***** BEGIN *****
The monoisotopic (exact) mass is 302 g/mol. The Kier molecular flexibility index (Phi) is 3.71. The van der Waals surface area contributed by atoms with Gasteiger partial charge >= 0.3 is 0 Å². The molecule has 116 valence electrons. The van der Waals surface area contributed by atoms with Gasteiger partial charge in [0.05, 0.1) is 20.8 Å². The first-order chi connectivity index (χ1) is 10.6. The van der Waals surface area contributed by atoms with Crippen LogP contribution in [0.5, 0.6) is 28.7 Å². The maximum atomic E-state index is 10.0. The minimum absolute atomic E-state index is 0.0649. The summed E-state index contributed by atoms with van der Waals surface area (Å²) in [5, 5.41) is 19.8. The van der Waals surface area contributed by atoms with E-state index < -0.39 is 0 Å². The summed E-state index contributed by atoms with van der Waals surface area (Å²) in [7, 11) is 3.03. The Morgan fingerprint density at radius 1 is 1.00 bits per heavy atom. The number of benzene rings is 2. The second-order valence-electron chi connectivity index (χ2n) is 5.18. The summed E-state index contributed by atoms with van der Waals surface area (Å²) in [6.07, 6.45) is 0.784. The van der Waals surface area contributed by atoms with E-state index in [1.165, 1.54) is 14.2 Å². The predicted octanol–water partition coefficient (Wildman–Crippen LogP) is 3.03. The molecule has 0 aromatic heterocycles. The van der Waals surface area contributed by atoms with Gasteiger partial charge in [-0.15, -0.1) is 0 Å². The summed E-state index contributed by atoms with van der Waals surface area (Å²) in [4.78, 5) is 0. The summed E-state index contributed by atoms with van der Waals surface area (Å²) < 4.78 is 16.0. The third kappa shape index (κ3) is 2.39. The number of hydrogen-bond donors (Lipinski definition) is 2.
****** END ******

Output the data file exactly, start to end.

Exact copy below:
The monoisotopic (exact) mass is 302 g/mol. The Kier molecular flexibility index (Phi) is 3.71. The van der Waals surface area contributed by atoms with Gasteiger partial charge >= 0.3 is 0 Å². The molecule has 116 valence electrons. The van der Waals surface area contributed by atoms with Gasteiger partial charge in [0.05, 0.1) is 20.8 Å². The first-order chi connectivity index (χ1) is 10.6. The van der Waals surface area contributed by atoms with Crippen LogP contribution in [0.5, 0.6) is 28.7 Å². The maximum atomic E-state index is 10.0. The minimum absolute atomic E-state index is 0.0649. The summed E-state index contributed by atoms with van der Waals surface area (Å²) in [5, 5.41) is 19.8. The van der Waals surface area contributed by atoms with E-state index < -0.39 is 0 Å². The summed E-state index contributed by atoms with van der Waals surface area (Å²) in [7, 11) is 3.03. The Morgan fingerprint density at radius 1 is 1.00 bits per heavy atom. The number of benzene rings is 2. The second-order valence-electron chi connectivity index (χ2n) is 5.18. The summed E-state index contributed by atoms with van der Waals surface area (Å²) in [6.07, 6.45) is 0.784. The van der Waals surface area contributed by atoms with E-state index in [1.165, 1.54) is 14.2 Å². The predicted octanol–water partition coefficient (Wildman–Crippen LogP) is 3.03. The molecule has 0 aromatic heterocycles. The van der Waals surface area contributed by atoms with Gasteiger partial charge in [-0.15, -0.1) is 0 Å². The summed E-state index contributed by atoms with van der Waals surface area (Å²) in [4.78, 5) is 0. The summed E-state index contributed by atoms with van der Waals surface area (Å²) < 4.78 is 16.0. The third kappa shape index (κ3) is 2.39. The number of hydrogen-bond donors (Lipinski definition) is 2.